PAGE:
Allison Scull and Victor Martin's forthcoming, yet-to-be-titled album is an expansion of the duo's laid-back, funky Latin grooves.
In the words of lyricist Irving Mills, "It don't mean a thing if it ain't got that swing."
Martin says that his fingers, toes and eyes are crossed, hoping the album will be done by this fall. In the meantime, the pair is working on a second project, a compilation of original songs in Spanish, and touring Southern Oregon.
Who: Allison Scull and Victor Martin
When: 8 p.m. Friday, Aug. 9
Where: The Playwright Public House, 258 A St., Ashland
The duo will present its sweet melodies (in English and French) at 8 p.m. Friday, Aug. 9., at The Playwright Public House, 258 A St., Ashland. The show are free.
Scull was a folk singer long before she discovered her capacity for jazz. Martin, a jazz and R&B musician, first heard her perform an old bed and breakfast in Dunsmuir, Calif. He started showing up to her gigs when she was in the area and, eventually, Scull asked him to contribute his warm saxophone lines to her 1998 debut, "Allison St."
It was a winning combination and the beginning of a lasting collaboration. After more than 10 years and three albums, Scull says she and Martin are more and more in sync than ever.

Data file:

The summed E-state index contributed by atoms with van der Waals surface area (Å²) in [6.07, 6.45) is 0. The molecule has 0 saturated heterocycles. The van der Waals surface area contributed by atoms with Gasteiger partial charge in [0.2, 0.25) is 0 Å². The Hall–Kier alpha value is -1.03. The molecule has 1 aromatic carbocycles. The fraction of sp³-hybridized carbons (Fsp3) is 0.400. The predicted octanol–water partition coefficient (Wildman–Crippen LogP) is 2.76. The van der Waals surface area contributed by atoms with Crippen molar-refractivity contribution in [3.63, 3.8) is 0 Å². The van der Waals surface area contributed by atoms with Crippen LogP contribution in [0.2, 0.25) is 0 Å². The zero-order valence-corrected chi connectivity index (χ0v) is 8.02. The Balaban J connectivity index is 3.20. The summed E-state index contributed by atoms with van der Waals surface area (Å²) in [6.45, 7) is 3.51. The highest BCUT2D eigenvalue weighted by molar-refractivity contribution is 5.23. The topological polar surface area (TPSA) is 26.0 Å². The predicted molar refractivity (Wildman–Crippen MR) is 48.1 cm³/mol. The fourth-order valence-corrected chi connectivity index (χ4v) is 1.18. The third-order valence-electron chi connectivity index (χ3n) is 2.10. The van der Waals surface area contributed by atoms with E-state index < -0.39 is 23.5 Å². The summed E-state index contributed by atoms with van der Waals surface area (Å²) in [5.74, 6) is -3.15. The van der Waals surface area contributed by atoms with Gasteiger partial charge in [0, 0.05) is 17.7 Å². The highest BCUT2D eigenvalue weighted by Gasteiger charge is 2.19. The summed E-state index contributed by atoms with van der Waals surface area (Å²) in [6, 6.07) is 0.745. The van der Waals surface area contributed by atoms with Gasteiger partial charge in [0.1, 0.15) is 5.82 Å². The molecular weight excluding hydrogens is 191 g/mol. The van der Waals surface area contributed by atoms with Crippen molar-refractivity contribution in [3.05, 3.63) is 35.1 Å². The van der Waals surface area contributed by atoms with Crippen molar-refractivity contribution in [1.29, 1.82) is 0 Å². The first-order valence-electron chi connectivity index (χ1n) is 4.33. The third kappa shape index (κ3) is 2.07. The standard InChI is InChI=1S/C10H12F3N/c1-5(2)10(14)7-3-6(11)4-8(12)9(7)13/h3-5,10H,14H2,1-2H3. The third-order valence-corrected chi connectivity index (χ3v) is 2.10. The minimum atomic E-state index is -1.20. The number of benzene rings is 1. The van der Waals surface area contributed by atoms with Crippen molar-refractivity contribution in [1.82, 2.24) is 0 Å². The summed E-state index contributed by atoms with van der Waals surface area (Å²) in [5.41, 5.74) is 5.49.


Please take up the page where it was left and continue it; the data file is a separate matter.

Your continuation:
Their musical compatibility will show itself on the new, 10-track album, being recorded in Los Angeles with a full band that includes Tom Stamper on drums, Grant Levin on piano and Stefan Schittko on keyboards.
The album is a magnification of the jazz, funk, blues and Latin styles featured on the duo's earlier albums — "Allison and Victor Live" (2008), "From the Back Burner" (2006) and "Cool Like the Breeze" (2010) — and features a French song, as well as a call-and-response arrangement ("Haunting Green Heaven"), in which Scull's vocals are mirrored by the sax, guitar and keyboard. All the songs are original except for "Day by Day" from the musical "Godspell" and "Dream A Little Dream of Me," which has been covered by Doris Day, Ella Fitzgerald, Dean Martin, Bing Crosby and many others.
The duo's second project includes songs from its former albums.
"A record label liked our songs, liked the Latin flavor and the message, and suggested we do a Spanish version," Scull says.
"We're lucky we're using the same studio for the two projects," Martin adds. "It gets a little crazy sometimes."
For its Southern Oregon shows, the pair will play new and old material, and "just when people think they have us figured out, we pull out a folk song," Allison says.